30.11 - 24.12.2010
By Beth Smith, Executive Director, Visions Art Museum: Contemporary Quilts and Textiles, San Diego, California, USA
If you had no memory what of you is left? You are the sum total of all the cells, and all your ancestral DNA back to the beginning of time. This is the message of award-winning conceptual fiber artist known as Valya. She is Valya Roenko Simpson, raised and trained in Ukraine but influenced by a decade of living in the United States.
For thirty years, this contemporary artist designed silk fabrics and textiles for a large Ukrainian textile manufacturer. After moving to southern California she began creating large hand-painted silk constructions. Her luscious designs were imbued with movement and drama and she gained a reputation as a sophisticated fiber artist. Following the success of a solo exhibition of floor to ceiling hand-painted silk constructions, Valya was ready to move on to a more challenging medium. She began experimenting with a combination of silk and felt which led to her current body of work in felt sculpture.
Felt offered a freedom of possibilities beyond silk. It offered depth, dimension and manipulation. “I chose felt because it is the oldest fabric that clothes were made from, it has a similar history to the ancient cells within us,” says Valya. The reference to the cells within us reveals the story behind her work. She began painting portraits on silk then layering them over industrial felt, all with the same dimensions, each face expressing a different history. The repetition of form and surface creates an eerie yet mesmerizing wall of faces that stare back at you as a reflection of the souls within.
This series became the nucleus of her recent work about the history of an individual’s DNA. In, “Everything but Memory” at the Tsekh Gallery, Ukraine, Valya has constructed a portrait in felt 20 feet high and 18 feet wide. This conceptual sculpture covered her studio floor during construction with stacked piles of raw wool laying next to the piece to be felted in over time. Each wool strand in this monumental installation signifies a strand of DNA. A similar nine foot felted work won an award in the international juried exhibition, “Quilt Visions 2010: No Boundaries” at Oceanside Museum of Art, Oceanside, California USA, October 24-March 13, 2011.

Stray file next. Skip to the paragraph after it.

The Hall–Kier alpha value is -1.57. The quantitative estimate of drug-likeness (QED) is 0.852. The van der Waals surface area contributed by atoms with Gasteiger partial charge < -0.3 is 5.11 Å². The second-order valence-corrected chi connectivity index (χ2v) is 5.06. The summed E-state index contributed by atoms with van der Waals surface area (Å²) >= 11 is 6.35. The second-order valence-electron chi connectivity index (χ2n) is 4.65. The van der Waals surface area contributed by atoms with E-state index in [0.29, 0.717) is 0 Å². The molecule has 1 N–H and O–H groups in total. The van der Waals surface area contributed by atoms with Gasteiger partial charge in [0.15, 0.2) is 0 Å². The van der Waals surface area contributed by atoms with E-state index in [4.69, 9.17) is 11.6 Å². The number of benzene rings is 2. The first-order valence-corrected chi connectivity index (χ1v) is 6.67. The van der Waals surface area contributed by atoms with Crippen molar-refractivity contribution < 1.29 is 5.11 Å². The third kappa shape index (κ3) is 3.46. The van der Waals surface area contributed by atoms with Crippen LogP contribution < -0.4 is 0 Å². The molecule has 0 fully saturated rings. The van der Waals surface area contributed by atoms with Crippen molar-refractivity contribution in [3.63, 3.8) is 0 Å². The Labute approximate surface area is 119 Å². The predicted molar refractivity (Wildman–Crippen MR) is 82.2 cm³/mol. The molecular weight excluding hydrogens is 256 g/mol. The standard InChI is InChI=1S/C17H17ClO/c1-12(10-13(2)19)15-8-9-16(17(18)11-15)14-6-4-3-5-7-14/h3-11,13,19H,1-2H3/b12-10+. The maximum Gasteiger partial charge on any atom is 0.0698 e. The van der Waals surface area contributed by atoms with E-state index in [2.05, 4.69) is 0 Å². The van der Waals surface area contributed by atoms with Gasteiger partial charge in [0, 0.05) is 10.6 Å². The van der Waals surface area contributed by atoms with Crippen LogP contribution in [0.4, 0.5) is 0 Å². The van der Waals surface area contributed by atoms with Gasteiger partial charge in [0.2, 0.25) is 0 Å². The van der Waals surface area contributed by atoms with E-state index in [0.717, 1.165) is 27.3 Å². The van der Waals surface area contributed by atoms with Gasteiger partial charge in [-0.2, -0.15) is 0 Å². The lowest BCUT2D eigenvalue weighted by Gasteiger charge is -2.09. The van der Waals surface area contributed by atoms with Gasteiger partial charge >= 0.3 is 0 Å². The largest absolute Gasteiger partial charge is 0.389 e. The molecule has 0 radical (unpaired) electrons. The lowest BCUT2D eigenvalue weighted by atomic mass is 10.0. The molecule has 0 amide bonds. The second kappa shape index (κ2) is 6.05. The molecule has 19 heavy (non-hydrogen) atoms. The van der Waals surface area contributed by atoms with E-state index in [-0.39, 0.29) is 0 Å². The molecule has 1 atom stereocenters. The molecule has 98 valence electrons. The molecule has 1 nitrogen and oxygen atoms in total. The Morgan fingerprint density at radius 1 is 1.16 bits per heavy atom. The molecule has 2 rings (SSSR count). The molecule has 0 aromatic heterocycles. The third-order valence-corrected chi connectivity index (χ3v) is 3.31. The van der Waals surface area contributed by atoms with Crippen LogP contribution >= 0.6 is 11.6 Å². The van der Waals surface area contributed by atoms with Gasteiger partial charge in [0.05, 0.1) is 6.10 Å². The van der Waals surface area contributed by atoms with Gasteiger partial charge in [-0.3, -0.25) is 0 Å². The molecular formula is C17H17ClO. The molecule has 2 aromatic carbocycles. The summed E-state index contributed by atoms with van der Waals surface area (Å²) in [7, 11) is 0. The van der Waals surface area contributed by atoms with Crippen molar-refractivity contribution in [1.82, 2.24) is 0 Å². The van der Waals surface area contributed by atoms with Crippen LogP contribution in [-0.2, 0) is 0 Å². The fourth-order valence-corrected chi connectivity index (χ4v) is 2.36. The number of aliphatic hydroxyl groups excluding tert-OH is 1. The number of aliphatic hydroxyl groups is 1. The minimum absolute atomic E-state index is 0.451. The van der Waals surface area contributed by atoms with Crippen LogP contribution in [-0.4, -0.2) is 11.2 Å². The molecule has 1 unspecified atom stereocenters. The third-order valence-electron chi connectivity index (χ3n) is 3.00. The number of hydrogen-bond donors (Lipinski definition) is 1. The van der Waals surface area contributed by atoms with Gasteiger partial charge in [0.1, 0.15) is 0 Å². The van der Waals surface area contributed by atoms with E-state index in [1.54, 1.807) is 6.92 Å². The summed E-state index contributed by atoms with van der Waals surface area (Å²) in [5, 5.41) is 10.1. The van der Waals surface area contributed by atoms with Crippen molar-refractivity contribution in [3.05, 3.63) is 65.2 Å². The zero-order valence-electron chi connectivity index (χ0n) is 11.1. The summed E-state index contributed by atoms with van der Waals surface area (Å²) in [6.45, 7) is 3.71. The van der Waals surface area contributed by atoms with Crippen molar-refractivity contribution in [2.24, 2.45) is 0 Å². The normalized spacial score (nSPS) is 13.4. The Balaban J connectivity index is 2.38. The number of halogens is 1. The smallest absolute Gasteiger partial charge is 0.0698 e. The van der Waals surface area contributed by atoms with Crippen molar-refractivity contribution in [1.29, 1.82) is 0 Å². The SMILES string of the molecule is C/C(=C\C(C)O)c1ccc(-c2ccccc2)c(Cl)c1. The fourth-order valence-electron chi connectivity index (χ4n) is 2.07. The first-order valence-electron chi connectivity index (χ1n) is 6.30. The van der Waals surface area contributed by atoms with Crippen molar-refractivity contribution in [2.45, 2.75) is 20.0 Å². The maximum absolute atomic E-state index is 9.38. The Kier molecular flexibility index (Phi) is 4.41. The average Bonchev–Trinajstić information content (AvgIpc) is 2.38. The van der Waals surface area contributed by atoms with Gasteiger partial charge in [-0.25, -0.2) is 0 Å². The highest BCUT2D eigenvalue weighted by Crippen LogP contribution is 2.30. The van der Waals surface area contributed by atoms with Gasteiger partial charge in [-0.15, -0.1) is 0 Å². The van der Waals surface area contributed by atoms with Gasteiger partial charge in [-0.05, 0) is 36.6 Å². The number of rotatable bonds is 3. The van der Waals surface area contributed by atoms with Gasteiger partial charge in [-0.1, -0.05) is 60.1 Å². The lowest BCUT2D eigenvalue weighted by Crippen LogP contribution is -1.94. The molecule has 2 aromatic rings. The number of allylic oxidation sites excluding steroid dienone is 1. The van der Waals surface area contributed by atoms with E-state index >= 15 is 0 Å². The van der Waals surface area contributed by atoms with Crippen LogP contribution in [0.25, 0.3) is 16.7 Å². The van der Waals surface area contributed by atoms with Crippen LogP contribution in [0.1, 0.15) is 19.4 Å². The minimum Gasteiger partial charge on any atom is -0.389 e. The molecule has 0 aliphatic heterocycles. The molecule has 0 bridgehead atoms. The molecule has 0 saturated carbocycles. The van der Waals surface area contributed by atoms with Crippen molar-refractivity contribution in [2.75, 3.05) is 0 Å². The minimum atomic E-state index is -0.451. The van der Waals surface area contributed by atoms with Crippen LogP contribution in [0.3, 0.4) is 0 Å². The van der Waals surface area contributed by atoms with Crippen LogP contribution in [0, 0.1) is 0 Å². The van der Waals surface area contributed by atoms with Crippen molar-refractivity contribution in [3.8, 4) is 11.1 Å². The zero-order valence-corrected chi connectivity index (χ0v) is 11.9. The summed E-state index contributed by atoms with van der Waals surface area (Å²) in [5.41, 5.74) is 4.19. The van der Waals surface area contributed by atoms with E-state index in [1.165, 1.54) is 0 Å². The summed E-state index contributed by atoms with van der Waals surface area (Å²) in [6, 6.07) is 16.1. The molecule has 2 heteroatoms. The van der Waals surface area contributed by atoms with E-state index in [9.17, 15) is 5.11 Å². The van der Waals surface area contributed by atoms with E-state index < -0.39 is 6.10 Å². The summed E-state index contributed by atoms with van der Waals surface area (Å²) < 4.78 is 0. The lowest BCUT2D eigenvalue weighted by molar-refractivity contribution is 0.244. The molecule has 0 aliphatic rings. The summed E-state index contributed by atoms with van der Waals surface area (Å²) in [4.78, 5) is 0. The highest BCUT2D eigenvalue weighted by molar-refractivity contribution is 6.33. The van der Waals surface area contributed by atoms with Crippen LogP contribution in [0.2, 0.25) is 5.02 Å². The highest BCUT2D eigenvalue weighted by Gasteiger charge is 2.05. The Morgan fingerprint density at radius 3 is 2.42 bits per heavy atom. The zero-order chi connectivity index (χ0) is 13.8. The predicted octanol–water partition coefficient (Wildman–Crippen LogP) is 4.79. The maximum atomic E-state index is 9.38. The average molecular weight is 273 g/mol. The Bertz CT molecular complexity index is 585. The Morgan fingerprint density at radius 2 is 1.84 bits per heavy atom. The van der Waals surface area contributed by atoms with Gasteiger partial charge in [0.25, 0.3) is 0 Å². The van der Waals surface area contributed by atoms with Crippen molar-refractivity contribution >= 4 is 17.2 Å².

“You can trace the human race back to one origin, back to one place where we all began,” says Valya. We are all the same - we all have the same emotions. We should be unified throughout the world, not pitting one against another.”
The exhibition is comprised of three installations. The most compelling is the gigantic portrait with its powerful presence and thousands of wool strands suggesting the thousands of strands in DNA or the thousands of cells in the human body.
A painted drawing on a white wall is rendered in glossy white paint against a flat white surface. It creates a mysterious interpretation of the same portrait done in felt. The image shifts as the viewer moves past as if a magician is using mirrors to shift reflective qualities. This “now you see it, now you don’t” visual response causes the viewer to question the reality of what is seen.
The third installation in the exhibition is another image on a wall. A small bronze sculpture is modeled with lace-like lines and mounted in front of projected light casting a large magnified shadow on an opposite wall. The effect is one of a super-sized old wrinkled face, craggy with the lines of age. Again, Valya is using lines to relate age, history and the history within all mankind.
“A face,” says Valya, “is full of wrinkles and lines that depict the ancient origins of us all. These wrinkles are like your footprint, they hold an encyclopedia of your experiences.”
The three totally different textures in the exhibition present the same ideas yet elicit different responses. Each technique brings a unique aesthetic to the theme, everything but memory. As a conceptual fiber artist, Valya has a range of textile techniques at her disposal. In this exhibition her concept and mastery of technique merge dramatically encouraging contemplation of the role of memory.